But those are minor flaws and didn’t detract too much from the other more original pieces. I am looking forward to the opening of their exhibition in early October.

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Anthracite Heritage planning

The first planning meeting for this year’s Anthracite Heritage Festival of the Arts was held last night, and the committee announced several new acts for this year’s event: a juggler, 2 historic re-enactors, a balloonist and a wool spinner.

Okay, so they’re not exactly “A-listers,” but it’s not easy finding available talent for the third weekend in May (better known as Memorial Day). But, I’ll be there and that has to count for something, right?

I’ve been to all previous Heritage Fests, and one thing they have all lacked was something for kids to do. Sure, they had the kids’ art clothesline, and that lowly duck game that St John’s ran, but that was it. Will a balloonist and juggler help in this matter? Maybe… but not for long.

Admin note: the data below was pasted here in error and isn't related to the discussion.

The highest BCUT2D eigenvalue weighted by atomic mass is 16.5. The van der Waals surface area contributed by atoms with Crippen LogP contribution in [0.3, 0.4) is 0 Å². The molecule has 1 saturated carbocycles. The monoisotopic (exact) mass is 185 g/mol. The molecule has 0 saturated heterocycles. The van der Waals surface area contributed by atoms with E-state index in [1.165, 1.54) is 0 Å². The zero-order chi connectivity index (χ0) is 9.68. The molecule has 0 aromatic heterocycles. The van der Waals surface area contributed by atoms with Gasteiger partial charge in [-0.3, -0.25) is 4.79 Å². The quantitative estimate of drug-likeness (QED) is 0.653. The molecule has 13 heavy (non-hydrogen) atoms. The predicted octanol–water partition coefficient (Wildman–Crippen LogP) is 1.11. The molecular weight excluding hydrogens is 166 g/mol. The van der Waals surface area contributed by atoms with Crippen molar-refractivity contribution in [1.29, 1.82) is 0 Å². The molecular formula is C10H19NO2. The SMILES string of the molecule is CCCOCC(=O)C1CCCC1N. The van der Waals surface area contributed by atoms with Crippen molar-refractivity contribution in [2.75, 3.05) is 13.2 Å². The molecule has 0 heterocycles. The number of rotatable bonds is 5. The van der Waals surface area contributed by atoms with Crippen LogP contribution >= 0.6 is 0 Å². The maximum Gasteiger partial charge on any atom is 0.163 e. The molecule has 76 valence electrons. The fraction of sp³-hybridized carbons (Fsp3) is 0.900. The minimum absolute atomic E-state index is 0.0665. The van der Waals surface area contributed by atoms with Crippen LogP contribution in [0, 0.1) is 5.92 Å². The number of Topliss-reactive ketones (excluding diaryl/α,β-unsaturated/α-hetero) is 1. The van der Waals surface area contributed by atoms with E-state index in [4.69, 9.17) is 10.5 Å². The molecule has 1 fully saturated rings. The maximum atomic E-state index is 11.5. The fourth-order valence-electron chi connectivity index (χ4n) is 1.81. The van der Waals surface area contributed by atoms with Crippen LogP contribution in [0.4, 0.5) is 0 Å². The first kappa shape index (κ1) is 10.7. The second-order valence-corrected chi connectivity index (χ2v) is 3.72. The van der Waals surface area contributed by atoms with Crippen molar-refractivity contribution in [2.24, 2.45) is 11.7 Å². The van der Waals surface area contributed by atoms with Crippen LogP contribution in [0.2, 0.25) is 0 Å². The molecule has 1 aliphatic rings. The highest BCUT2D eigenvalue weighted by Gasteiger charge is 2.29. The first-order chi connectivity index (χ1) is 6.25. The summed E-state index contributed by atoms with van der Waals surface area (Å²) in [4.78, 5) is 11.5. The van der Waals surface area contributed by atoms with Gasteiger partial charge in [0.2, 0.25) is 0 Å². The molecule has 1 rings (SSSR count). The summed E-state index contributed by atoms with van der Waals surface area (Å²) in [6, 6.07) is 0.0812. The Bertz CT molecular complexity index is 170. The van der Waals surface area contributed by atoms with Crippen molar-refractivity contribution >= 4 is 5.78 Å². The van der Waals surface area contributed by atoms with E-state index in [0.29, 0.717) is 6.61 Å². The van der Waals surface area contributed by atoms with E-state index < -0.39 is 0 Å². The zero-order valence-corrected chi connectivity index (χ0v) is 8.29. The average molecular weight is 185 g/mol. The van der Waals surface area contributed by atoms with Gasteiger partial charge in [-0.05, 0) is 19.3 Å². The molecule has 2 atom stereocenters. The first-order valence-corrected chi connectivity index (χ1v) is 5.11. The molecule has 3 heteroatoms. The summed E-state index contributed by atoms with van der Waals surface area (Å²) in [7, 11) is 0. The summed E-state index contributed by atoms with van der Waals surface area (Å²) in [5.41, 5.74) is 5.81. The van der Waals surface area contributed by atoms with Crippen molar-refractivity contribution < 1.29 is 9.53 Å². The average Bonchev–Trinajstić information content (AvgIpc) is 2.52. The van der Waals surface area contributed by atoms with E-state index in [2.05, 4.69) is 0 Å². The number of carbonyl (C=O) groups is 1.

Older kids (teens\tweens) were usually involved with a church\school booth, but others could be seen on the cemetery tours and the criminally under-advertised SCRA [Shamokin Creek Restoration Alliance] site tour. Younger kids were basically on their own and typically bored shitless.

Perhaps they should look into setting up a special kids area with games and entertainment. I’m sure there are plenty of groups in our area who could use the money these kinds of endeavors might provide (especially if they buy their prizes through Oriental Trading). Plus it would give parents time to explore the festival on their own accord.


Categories: coal region, festivals | Leave a comment